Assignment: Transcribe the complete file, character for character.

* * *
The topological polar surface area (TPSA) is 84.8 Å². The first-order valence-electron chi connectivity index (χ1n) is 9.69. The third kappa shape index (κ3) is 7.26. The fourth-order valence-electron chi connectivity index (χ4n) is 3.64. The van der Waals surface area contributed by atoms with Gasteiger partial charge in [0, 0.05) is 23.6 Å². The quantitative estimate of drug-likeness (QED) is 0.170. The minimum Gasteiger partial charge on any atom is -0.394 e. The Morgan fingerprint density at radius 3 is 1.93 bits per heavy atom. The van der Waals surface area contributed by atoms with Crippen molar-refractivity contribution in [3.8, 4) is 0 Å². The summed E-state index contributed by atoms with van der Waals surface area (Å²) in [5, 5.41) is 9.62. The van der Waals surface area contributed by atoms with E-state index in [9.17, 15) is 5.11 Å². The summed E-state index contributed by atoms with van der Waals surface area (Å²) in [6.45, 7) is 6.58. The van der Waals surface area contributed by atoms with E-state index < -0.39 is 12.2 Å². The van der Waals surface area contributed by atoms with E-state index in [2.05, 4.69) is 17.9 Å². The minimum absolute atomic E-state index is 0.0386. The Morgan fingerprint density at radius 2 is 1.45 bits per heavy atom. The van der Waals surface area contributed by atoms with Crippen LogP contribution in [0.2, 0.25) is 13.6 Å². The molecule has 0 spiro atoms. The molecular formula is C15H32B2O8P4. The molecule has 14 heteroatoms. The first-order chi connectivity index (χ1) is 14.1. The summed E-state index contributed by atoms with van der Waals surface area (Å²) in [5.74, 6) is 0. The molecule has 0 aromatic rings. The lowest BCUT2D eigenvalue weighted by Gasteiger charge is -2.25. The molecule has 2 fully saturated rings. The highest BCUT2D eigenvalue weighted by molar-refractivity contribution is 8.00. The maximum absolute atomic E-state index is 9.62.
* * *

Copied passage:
The topological polar surface area (TPSA) is 84.8 Å². The first-order valence-electron chi connectivity index (χ1n) is 9.69. The third kappa shape index (κ3) is 7.26. The fourth-order valence-electron chi connectivity index (χ4n) is 3.64. The van der Waals surface area contributed by atoms with Gasteiger partial charge in [0, 0.05) is 23.6 Å². The quantitative estimate of drug-likeness (QED) is 0.170. The minimum Gasteiger partial charge on any atom is -0.394 e. The Morgan fingerprint density at radius 3 is 1.93 bits per heavy atom. The van der Waals surface area contributed by atoms with Crippen molar-refractivity contribution in [3.8, 4) is 0 Å². The summed E-state index contributed by atoms with van der Waals surface area (Å²) in [5, 5.41) is 9.62. The van der Waals surface area contributed by atoms with E-state index in [9.17, 15) is 5.11 Å². The summed E-state index contributed by atoms with van der Waals surface area (Å²) in [6.45, 7) is 6.58. The van der Waals surface area contributed by atoms with E-state index < -0.39 is 12.2 Å². The van der Waals surface area contributed by atoms with E-state index in [2.05, 4.69) is 17.9 Å². The minimum absolute atomic E-state index is 0.0386. The Morgan fingerprint density at radius 2 is 1.45 bits per heavy atom. The van der Waals surface area contributed by atoms with Crippen LogP contribution in [0.2, 0.25) is 13.6 Å². The molecule has 0 spiro atoms. The molecular formula is C15H32B2O8P4. The molecule has 14 heteroatoms. The first-order chi connectivity index (χ1) is 14.1. The summed E-state index contributed by atoms with van der Waals surface area (Å²) in [5.74, 6) is 0. The molecule has 0 aromatic rings. The lowest BCUT2D eigenvalue weighted by Gasteiger charge is -2.25. The molecule has 2 fully saturated rings. The highest BCUT2D eigenvalue weighted by molar-refractivity contribution is 8.00. The maximum absolute atomic E-state index is 9.62.